Northwest Airlines, until now Airbus' best customer in the United States, yesterday made official its defection to Boeing for a big widebody...

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Northwest Airlines, until now Airbus’ best customer in the United States, yesterday made official its defection to Boeing for a big widebody airplane order.

The carrier placed a firm order for 18 Boeing 787s, worth $2.2 billion at list prices, with options to purchase an additional 50 of Boeing’s newest jet.

Six airplanes per year are scheduled for delivery in 2008 through 2010. But with all those options, Northwest’s commitment to the new jet should stretch for years beyond that.

In a statement, Alan Mulally, president and chief executive of Boeing Commercial Airplanes, said: “We’re thrilled to be on the Northwest team.”

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The thrills may continue in the next few months. Information from inside Boeing suggests that soon many of the already known 787 customer commitments will be firmed up — and that more, previously unannounced, 787 orders are in the works.

Among the unannounced orders is one from Qatar Airways, which has reserved delivery slots in 2008 and 2009.


A Surge of 787 Orders



Korean Air 10 firm 787s ($1.3 billion); 10 options.

Air Canada 14 firm ($1.8 billion); 46 options.

Air India 20 firm 787s ($2.6 billion); 7 options.

Northwest Airlines 18 firm 787s ($2.2 billion); 50 options.

Source: The Associated Press


News that Boeing had edged Airbus for Northwest’s order first leaked out last month. The Boeing win is a big blow to Airbus’ A350, the proposed rival to the 787.

Northwest already flies a fleet of 15 A330s, and has an additional 17 on order. It intends to take those, said an airline spokesman.

A carrier committed to the A330 might have been expected to go for the new Airbus A350, an updated derivative of the A330, to preserve commonality in its fleet.

That clearly had been the expectation of Henri Courpron, president and chief executive of Airbus North America.

In recent years, Boeing has complained often of Airbus’ low-ball pricing after losing an order. This time, Courpron blamed Boeing pricing for the losses in two recent sales where he participated in negotiations.

“Airbus made a very aggressive offer for the A350 at both Northwest and Air Canada,” Courpron said in a recent interview. “I can only assume that Boeing made a more aggressive offer, otherwise they wouldn’t have won those two campaigns at places where we were the incumbent.”

Courpron conceded that, with the upsurge in 787 orders, Boeing may best Airbus in orders this year for the first time since 2000.

According to an internal Boeing document obtained by The Seattle Times, that seems likely.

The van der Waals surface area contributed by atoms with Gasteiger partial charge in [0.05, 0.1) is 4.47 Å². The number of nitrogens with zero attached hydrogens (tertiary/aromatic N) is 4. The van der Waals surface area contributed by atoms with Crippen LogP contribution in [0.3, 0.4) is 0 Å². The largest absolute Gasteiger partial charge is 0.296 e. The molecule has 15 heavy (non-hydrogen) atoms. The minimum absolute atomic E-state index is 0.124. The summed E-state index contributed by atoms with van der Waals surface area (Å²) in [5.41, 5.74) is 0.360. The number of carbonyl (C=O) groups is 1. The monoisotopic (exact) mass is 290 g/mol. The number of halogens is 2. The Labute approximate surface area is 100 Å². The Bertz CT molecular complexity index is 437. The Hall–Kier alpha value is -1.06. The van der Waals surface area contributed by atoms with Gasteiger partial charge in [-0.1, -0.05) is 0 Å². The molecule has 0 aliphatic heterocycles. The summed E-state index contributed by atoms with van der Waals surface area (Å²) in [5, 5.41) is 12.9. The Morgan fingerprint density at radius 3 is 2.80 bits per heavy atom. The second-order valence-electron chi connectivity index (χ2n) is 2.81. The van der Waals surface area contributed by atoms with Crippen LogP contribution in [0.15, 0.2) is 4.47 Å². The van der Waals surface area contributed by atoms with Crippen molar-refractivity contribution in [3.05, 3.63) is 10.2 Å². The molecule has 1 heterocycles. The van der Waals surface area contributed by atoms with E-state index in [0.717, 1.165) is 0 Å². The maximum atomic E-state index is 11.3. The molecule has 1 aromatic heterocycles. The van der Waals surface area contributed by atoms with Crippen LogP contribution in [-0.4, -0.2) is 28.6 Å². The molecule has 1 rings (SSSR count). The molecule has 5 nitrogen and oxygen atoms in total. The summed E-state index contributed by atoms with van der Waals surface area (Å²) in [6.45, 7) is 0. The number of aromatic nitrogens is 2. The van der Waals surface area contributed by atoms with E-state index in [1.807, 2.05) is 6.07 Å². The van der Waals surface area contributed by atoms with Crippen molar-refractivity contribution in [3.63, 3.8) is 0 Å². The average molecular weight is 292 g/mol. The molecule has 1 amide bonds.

Boeing has so far publicly announced 82 firm orders for the 787 and a further 173 commitments to buy, referred to as “accepted proposals.”

These represent advanced-sales prospects: The customer has reserved delivery slots and paid a refundable deposit of 1 percent of the list price, about $1.3 million.

Boeing expects to turn most of those into firm orders by midyear.

An internal document shows a further 35 accepted proposals not yet mentioned publicly. That would boost the tally of orders from 255 to 290.

The accepted proposals include an order for 10 787-8s going to Qatar Airways, now an all-Airbus customer on the Arabian Gulf.

Other still-open proposals from Qatar could bring its total to 60 787s, according to a Boeing insider.

The fact that 10 have already been allocated production slots suggests Boeing confidence that this deal will go through.

In addition, the head of the 787 program, Mike Bair, has said that his sales team has about 400 further open proposals under consideration with 25 other customers.

Among those looser possibilities is an order for 10 787s from Bellevue-based aircraft leasing company AWAS — originally known as Ansett Worldwide Aviation Services.

AWAS sales executive Charlie Soncrant yesterday acknowledged that his company is looking at the 787, but warned that talk of a deal is premature.

“We’re real early in our investigations,” Soncrant said. “We’re just sizing things up.”

Northwest is the world’s fourth-largest airline with hubs at Detroit, Minneapolis/St. Paul, Memphis, Tokyo and Amsterdam.

In addition to its A330s, it operates a fleet of 150 Airbus A320 and A319 narrowbodies. It also flies 72 older Boeing 757s and 16 Boeing 747 jumbo jets.

Northwest’s most valuable franchise is across the Pacific, including long-haul flights into Beijing. The airline is scheduled to take its first 787 in July 2008, in time for the Beijing Olympics.

Dominic Gates: 206-464-2963 or dgates@seattletimes.com